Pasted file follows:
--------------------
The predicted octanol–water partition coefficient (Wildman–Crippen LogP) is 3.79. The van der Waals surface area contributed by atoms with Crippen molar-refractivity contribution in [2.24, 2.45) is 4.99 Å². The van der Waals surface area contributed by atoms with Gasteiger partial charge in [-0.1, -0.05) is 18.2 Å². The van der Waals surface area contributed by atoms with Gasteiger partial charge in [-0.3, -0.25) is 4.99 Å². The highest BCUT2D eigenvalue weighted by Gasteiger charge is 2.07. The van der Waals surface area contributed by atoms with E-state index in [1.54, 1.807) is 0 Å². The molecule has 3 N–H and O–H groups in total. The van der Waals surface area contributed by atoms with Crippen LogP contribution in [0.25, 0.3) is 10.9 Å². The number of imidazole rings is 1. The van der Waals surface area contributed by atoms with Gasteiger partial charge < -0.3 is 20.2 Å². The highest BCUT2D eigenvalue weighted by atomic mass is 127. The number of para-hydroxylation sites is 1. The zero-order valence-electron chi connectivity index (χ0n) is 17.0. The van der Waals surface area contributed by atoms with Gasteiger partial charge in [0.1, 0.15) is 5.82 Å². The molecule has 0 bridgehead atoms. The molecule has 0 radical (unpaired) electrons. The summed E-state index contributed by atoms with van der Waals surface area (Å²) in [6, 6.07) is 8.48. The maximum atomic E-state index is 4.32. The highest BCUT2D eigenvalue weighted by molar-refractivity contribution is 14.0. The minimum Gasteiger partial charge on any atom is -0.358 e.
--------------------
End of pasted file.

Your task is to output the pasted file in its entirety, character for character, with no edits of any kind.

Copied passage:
The predicted octanol–water partition coefficient (Wildman–Crippen LogP) is 3.79. The van der Waals surface area contributed by atoms with Crippen molar-refractivity contribution in [2.24, 2.45) is 4.99 Å². The van der Waals surface area contributed by atoms with Gasteiger partial charge in [-0.1, -0.05) is 18.2 Å². The van der Waals surface area contributed by atoms with Gasteiger partial charge in [-0.3, -0.25) is 4.99 Å². The highest BCUT2D eigenvalue weighted by Gasteiger charge is 2.07. The van der Waals surface area contributed by atoms with E-state index in [1.54, 1.807) is 0 Å². The molecule has 3 N–H and O–H groups in total. The van der Waals surface area contributed by atoms with Crippen LogP contribution in [0.25, 0.3) is 10.9 Å². The number of imidazole rings is 1. The van der Waals surface area contributed by atoms with Gasteiger partial charge < -0.3 is 20.2 Å². The highest BCUT2D eigenvalue weighted by atomic mass is 127. The number of para-hydroxylation sites is 1. The zero-order valence-electron chi connectivity index (χ0n) is 17.0. The van der Waals surface area contributed by atoms with Gasteiger partial charge in [0.1, 0.15) is 5.82 Å². The molecule has 0 bridgehead atoms. The molecule has 0 radical (unpaired) electrons. The summed E-state index contributed by atoms with van der Waals surface area (Å²) in [6, 6.07) is 8.48. The maximum atomic E-state index is 4.32. The highest BCUT2D eigenvalue weighted by molar-refractivity contribution is 14.0. The minimum Gasteiger partial charge on any atom is -0.358 e.